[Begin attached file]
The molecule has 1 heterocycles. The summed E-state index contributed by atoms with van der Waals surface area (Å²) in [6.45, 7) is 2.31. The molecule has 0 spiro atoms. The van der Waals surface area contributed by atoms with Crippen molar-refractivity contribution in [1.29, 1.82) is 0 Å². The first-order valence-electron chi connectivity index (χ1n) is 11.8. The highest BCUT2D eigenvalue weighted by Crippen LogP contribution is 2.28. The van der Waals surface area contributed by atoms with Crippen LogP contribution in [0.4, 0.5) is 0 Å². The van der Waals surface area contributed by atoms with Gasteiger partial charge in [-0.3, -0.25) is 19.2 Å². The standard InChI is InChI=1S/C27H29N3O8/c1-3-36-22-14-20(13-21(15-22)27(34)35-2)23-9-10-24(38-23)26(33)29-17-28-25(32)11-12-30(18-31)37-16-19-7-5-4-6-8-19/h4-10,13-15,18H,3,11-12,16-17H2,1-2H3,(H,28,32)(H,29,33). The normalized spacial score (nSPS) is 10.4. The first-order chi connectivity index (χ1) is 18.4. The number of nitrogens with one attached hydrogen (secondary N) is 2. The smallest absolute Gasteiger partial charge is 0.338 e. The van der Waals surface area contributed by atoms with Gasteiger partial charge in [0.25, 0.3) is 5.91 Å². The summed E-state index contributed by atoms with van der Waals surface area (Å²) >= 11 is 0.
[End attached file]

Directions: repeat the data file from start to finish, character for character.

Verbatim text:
The molecule has 1 heterocycles. The summed E-state index contributed by atoms with van der Waals surface area (Å²) in [6.45, 7) is 2.31. The molecule has 0 spiro atoms. The van der Waals surface area contributed by atoms with Crippen molar-refractivity contribution in [1.29, 1.82) is 0 Å². The first-order valence-electron chi connectivity index (χ1n) is 11.8. The highest BCUT2D eigenvalue weighted by Crippen LogP contribution is 2.28. The van der Waals surface area contributed by atoms with Crippen LogP contribution in [0.4, 0.5) is 0 Å². The van der Waals surface area contributed by atoms with Gasteiger partial charge in [-0.3, -0.25) is 19.2 Å². The standard InChI is InChI=1S/C27H29N3O8/c1-3-36-22-14-20(13-21(15-22)27(34)35-2)23-9-10-24(38-23)26(33)29-17-28-25(32)11-12-30(18-31)37-16-19-7-5-4-6-8-19/h4-10,13-15,18H,3,11-12,16-17H2,1-2H3,(H,28,32)(H,29,33). The normalized spacial score (nSPS) is 10.4. The first-order chi connectivity index (χ1) is 18.4. The number of nitrogens with one attached hydrogen (secondary N) is 2. The smallest absolute Gasteiger partial charge is 0.338 e. The van der Waals surface area contributed by atoms with Gasteiger partial charge in [0.25, 0.3) is 5.91 Å². The summed E-state index contributed by atoms with van der Waals surface area (Å²) >= 11 is 0.